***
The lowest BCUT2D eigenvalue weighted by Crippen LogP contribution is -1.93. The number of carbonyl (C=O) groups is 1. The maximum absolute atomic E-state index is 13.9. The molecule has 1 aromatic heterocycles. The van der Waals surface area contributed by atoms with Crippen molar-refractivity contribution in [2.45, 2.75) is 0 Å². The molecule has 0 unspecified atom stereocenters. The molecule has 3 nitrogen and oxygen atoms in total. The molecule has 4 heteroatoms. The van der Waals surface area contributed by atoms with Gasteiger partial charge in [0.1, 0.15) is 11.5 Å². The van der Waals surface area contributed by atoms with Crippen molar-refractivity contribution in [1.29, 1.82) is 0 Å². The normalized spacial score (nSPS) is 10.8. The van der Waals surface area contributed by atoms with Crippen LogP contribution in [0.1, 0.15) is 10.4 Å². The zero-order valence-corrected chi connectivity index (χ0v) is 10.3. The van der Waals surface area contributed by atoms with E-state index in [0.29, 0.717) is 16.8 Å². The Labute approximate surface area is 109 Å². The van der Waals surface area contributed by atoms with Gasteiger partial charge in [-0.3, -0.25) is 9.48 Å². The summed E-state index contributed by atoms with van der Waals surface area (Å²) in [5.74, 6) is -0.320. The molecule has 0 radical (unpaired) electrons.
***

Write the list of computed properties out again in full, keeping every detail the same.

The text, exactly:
The lowest BCUT2D eigenvalue weighted by Crippen LogP contribution is -1.93. The number of carbonyl (C=O) groups is 1. The maximum absolute atomic E-state index is 13.9. The molecule has 1 aromatic heterocycles. The van der Waals surface area contributed by atoms with Crippen molar-refractivity contribution in [2.45, 2.75) is 0 Å². The molecule has 0 unspecified atom stereocenters. The molecule has 3 nitrogen and oxygen atoms in total. The molecule has 4 heteroatoms. The van der Waals surface area contributed by atoms with Gasteiger partial charge in [0.1, 0.15) is 11.5 Å². The van der Waals surface area contributed by atoms with Crippen molar-refractivity contribution in [1.29, 1.82) is 0 Å². The normalized spacial score (nSPS) is 10.8. The van der Waals surface area contributed by atoms with Crippen LogP contribution in [0.1, 0.15) is 10.4 Å². The zero-order valence-corrected chi connectivity index (χ0v) is 10.3. The van der Waals surface area contributed by atoms with E-state index in [0.29, 0.717) is 16.8 Å². The Labute approximate surface area is 109 Å². The van der Waals surface area contributed by atoms with Gasteiger partial charge in [-0.3, -0.25) is 9.48 Å². The summed E-state index contributed by atoms with van der Waals surface area (Å²) in [5.74, 6) is -0.320. The molecule has 0 radical (unpaired) electrons.